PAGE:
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Network Criticality and the Node-Place-Design Model: Classifying metro station areas in Greater London

Zhang, Y; Marshall, S; Manley, E; (2019) Network Criticality and the Node-Place-Design Model: Classifying metro station areas in Greater London. Journal of Transport Geography , 79 , Article 102485. 10.1016/j.jtrangeo.2019.102485. Green open access

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Abstract

Centralisation of activities and developments around metro station areas is a key transit-oriented development (TOD) policy to encourage more public transport travel through providing maximum access to passengers, thereby enhancing economic efficiency, health, well-being and social inclusion. The node-place-design model is an analytical approach, which investigates the interaction between land use, transportation and the walking friendliness around station areas. Nevertheless, current research focuses on the role station areas plays at the local scale, and little consideration is given to the strategic network (system) level. In this research, we combine a strategic network indicator (criticality) with the node-place-design model to gain deeper insights into London metro station areas in terms of their transit-oriented development at both local and system levels. Our research has three principal findings: first, most of station areas in Greater London show balanced situations between transport and land use development, except for some stations with a non-walking friendly environment such as Victoria station. Second, the two-tier approach finds that the system criticality of each station area can vary substantially even within the same cluster grouped by the original node-place-design model. Therefore, identifying station groups with relatively high network criticality and relatively low node-place-design score is of potential value. The promising transport connection and less-developed conditions of those station areas could help policymakers locate an intensification-diversification TOD group. Conversely, locations with high node-place-design values but low criticality could point to stations suitable for network expansion (new lines or interchanges). Third, the result reconfirms the value of introducing the third dimension – design – into the TOD evaluation of stations at the local scale. The relatively low correlation between node and design value is consistent with previous findings that a transport service-intensive and functionally diverse metro station area does not necessarily produce an accessible friendly walking environment. Overall, the paper provides a platform for further studies integrating strategic network and node-place-design attributes.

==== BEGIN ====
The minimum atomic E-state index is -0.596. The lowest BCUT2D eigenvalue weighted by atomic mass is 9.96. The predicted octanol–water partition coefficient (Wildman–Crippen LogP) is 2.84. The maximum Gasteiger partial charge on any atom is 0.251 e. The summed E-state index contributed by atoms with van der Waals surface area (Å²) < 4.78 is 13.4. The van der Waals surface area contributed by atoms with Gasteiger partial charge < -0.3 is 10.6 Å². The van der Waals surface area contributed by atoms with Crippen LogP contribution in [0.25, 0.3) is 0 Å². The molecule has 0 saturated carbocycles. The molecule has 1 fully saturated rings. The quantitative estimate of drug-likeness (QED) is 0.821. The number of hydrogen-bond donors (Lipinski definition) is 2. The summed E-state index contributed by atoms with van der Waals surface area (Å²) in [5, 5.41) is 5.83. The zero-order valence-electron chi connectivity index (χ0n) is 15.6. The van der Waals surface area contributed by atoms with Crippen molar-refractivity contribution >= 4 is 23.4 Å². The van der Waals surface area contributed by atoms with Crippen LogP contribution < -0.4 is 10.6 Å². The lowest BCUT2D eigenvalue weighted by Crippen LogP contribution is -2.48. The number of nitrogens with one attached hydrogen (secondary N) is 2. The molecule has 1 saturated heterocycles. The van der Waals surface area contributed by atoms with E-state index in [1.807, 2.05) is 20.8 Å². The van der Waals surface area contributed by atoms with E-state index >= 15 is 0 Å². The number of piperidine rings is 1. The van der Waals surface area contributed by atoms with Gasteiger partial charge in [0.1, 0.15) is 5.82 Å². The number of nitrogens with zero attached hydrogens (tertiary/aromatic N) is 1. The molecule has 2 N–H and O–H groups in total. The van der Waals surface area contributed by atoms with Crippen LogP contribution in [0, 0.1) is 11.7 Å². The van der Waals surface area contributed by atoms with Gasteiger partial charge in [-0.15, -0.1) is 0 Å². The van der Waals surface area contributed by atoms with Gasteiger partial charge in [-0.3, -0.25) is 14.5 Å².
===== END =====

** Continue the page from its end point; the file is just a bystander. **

Type: Article
Title: Network Criticality and the Node-Place-Design Model: Classifying metro station areas in Greater London
Open access status: An open access version is available from UCL Discovery
DOI: 10.1016/j.jtrangeo.2019.102485
Publisher version: https://doi.org/10.1016/j.jtrangeo.2019.102485
Language: English
Additional information: This version is the author accepted manuscript. For information on re-use, please refer to the publisher’s terms and conditions.
Keywords: metro station, transit oriented development, node-place-design, node place, network analysis, criticality, London
UCL classification: UCL
UCL > Provost and Vice Provost Offices > UCL BEAMS
UCL > Provost and Vice Provost Offices > UCL BEAMS > Faculty of the Built Environment
UCL > Provost and Vice Provost Offices > UCL BEAMS > Faculty of the Built Environment > Centre for Advanced Spatial Analysis
UCL > Provost and Vice Provost Offices > UCL BEAMS > Faculty of the Built Environment > The Bartlett School of Planning
URI: https://discovery.ucl.ac.uk/id/eprint/10079372
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